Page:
The Nation's Housing

Tax Law Gave Rise To Second-Home Boom

By Kenneth R. Harney
Saturday, April 1, 2006

If you are thinking about buying a second home this spring -- or you bought one in the past couple of years -- you are part of a major transformation in the real estate market.

The number of second homes purchased annually in the United States doubled from 2000 to 2004, according to new research. The boom is being driven in part by demographics -- mainly a flood of equity-laden baby boomers -- and in part by a largely unexpected effect of tax-law changes in the late 1990s.

The latter factor was explained by Keunwon Chung, a statistical economist at the National Association of Realtors, who recently studied federal data on hundreds of thousands of second-home mortgage closings. When Congress amended the federal tax code in 1997 to permit up to $500,000 (for married couples) or $250,000 (for singles) of gain on the sale of a primary home to be spared from taxation, "homeowners did not have to buy expensive [replacement] homes anymore," Chung said.

Under the old law, the only way to avoid capital gains taxes was to "roll over" sales gains to progressively larger and costlier homes. The amended tax code, by contrast, allows primary-home sellers to buy "a smaller, less expensive primary residence," Chung said, while using a portion of the tax-sheltered gain to buy a second home, for use either as a recreational property or as an investment.

For example, a married couple pocketing $500,000 tax-free from the sale of their family home might use part of the proceeds to buy a downtown condominium, and then use the rest to purchase a vacation retreat an hour or two away.

Chung's study suggests that the trend is hot, and likely to stay that way for years.

According to Chung, second homes represented just 8.6 percent of all residential mortgages -- 405,000 individual purchases nationwide -- that were closed in the year 2000. By 2004, the number of second-home purchasers had more than doubled to 881,000 and the market share had surged to 14.2 percent.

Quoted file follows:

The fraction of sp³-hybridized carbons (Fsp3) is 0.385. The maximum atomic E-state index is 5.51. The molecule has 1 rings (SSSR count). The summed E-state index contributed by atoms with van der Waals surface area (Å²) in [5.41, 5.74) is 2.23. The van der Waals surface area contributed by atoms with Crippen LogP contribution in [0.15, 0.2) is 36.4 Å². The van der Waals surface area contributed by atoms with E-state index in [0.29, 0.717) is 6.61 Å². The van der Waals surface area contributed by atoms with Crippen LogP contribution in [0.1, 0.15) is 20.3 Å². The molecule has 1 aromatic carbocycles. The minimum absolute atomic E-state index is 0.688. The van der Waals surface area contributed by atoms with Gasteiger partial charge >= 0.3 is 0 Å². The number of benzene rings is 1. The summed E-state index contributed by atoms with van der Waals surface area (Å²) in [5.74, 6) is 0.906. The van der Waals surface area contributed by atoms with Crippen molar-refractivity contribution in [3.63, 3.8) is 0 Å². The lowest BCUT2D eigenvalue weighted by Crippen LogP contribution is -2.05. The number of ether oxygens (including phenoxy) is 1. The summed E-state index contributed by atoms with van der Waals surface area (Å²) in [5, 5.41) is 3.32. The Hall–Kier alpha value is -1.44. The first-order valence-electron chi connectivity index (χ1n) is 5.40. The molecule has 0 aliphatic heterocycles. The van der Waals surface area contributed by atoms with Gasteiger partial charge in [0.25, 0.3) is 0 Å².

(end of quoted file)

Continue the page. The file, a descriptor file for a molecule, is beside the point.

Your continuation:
Who's selling and buying? Primarily baby boomers, according to Chung, especially those with above-average incomes. Whereas the average household purchasing a primary home in 2004 had an annual income of around $61,000, the average second-home buyer had an income of about $102,000.

Part of the motivation for second-home purchasers has been to diversify financial assets. Second homes, along with primary homes, rose in price an average 55 percent from 2000 to 2004, while the Standard and Poor's 500-stock index fell 15 percent, Chung said.

"As an investment choice, the housing market presented an attractive alternative" to a stock market that had fallen significantly from its dot-com highs and has only recently begun to recover, Chung said.

Where are boomers and others investing their second-home dollars? Chung's study found that a dozen states have attracted exceptionally high rates of purchases and cumulative growth during the past four years, whether for recreational use or investment.

In Hawaii, nearly one of every three purchases made from 2000 to 2004 was for a second-home getaway or investment unit. In Florida, the proportion was nearly one in five. Arizona (18 percent) and Nevada (17 percent) also had significant activity, as did other prime recreational getaway states such as Idaho (13 percent), New Mexico (12 percent) and Utah (10 percent). The District -- where one of 10 home mortgage closings from 2000 to 2004 was for a second home, almost certainly in the form of rental condo or townhouse -- was a surprise contender on the national list. The number of such units financed in the District rose 187 percent during the four years Chung studied.

California and Washington, both with 9 percent shares of total loan closings, Maryland (8 percent) and Virginia (8 percent) were all high-growth states for second homes or investor units.

How long can the second-home boom continue? Chung said that as long as "boomers are still in their peak earning years and they can afford some homes for vacation purposes or investment" -- at least another decade -- they will "continue to drive housing markets," especially for second homes.

Kenneth R. Harney's e-mail address

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